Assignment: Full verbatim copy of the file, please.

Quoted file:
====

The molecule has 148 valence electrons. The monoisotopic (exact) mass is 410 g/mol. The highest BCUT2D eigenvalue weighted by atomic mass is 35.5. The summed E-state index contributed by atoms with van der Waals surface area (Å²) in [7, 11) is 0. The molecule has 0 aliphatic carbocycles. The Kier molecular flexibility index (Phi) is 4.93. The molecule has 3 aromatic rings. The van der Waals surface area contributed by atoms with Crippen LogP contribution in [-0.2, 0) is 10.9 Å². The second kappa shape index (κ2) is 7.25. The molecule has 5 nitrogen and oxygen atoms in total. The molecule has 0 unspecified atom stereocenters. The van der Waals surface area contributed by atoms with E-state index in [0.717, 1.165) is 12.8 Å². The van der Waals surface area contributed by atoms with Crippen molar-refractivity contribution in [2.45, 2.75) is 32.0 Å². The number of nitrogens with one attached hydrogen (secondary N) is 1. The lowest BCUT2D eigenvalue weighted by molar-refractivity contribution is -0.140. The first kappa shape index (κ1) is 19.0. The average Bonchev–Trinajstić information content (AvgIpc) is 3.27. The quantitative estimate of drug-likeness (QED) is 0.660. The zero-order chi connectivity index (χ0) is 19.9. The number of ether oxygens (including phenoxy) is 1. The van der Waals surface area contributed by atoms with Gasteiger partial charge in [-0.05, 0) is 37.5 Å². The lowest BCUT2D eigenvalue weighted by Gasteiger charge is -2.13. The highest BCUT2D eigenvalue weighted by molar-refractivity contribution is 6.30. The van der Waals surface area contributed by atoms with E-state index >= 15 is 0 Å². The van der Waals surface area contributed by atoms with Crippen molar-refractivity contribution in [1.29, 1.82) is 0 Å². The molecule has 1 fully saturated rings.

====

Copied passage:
The molecule has 148 valence electrons. The monoisotopic (exact) mass is 410 g/mol. The highest BCUT2D eigenvalue weighted by atomic mass is 35.5. The summed E-state index contributed by atoms with van der Waals surface area (Å²) in [7, 11) is 0. The molecule has 0 aliphatic carbocycles. The Kier molecular flexibility index (Phi) is 4.93. The molecule has 3 aromatic rings. The van der Waals surface area contributed by atoms with Crippen LogP contribution in [-0.2, 0) is 10.9 Å². The second kappa shape index (κ2) is 7.25. The molecule has 5 nitrogen and oxygen atoms in total. The molecule has 0 unspecified atom stereocenters. The van der Waals surface area contributed by atoms with E-state index in [0.717, 1.165) is 12.8 Å². The van der Waals surface area contributed by atoms with Crippen molar-refractivity contribution in [2.45, 2.75) is 32.0 Å². The number of nitrogens with one attached hydrogen (secondary N) is 1. The lowest BCUT2D eigenvalue weighted by molar-refractivity contribution is -0.140. The first kappa shape index (κ1) is 19.0. The average Bonchev–Trinajstić information content (AvgIpc) is 3.27. The quantitative estimate of drug-likeness (QED) is 0.660. The zero-order chi connectivity index (χ0) is 19.9. The number of ether oxygens (including phenoxy) is 1. The van der Waals surface area contributed by atoms with Gasteiger partial charge in [-0.05, 0) is 37.5 Å². The lowest BCUT2D eigenvalue weighted by Gasteiger charge is -2.13. The highest BCUT2D eigenvalue weighted by molar-refractivity contribution is 6.30. The van der Waals surface area contributed by atoms with E-state index >= 15 is 0 Å². The van der Waals surface area contributed by atoms with Crippen molar-refractivity contribution in [1.29, 1.82) is 0 Å². The molecule has 1 fully saturated rings.